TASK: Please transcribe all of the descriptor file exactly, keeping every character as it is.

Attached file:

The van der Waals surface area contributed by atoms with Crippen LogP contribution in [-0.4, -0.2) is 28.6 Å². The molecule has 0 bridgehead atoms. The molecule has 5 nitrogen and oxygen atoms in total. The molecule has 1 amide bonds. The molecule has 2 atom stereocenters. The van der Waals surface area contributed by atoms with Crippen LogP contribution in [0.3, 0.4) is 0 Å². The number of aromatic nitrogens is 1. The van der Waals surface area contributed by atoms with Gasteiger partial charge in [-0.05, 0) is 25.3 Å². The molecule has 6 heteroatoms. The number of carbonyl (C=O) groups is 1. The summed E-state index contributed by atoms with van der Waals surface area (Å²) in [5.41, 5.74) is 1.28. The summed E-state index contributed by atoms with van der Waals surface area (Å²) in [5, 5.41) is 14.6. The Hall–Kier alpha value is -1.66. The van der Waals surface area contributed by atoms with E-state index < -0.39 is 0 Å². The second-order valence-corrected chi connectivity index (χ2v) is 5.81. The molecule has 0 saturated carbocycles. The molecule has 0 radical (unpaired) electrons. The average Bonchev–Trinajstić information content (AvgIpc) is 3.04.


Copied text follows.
The van der Waals surface area contributed by atoms with Crippen LogP contribution in [-0.4, -0.2) is 28.6 Å². The molecule has 0 bridgehead atoms. The molecule has 5 nitrogen and oxygen atoms in total. The molecule has 1 amide bonds. The molecule has 2 atom stereocenters. The van der Waals surface area contributed by atoms with Crippen LogP contribution in [0.3, 0.4) is 0 Å². The number of aromatic nitrogens is 1. The van der Waals surface area contributed by atoms with Gasteiger partial charge in [-0.05, 0) is 25.3 Å². The molecule has 6 heteroatoms. The number of carbonyl (C=O) groups is 1. The summed E-state index contributed by atoms with van der Waals surface area (Å²) in [5.41, 5.74) is 1.28. The summed E-state index contributed by atoms with van der Waals surface area (Å²) in [5, 5.41) is 14.6. The Hall–Kier alpha value is -1.66. The van der Waals surface area contributed by atoms with E-state index < -0.39 is 0 Å². The second-order valence-corrected chi connectivity index (χ2v) is 5.81. The molecule has 0 saturated carbocycles. The molecule has 0 radical (unpaired) electrons. The average Bonchev–Trinajstić information content (AvgIpc) is 3.04.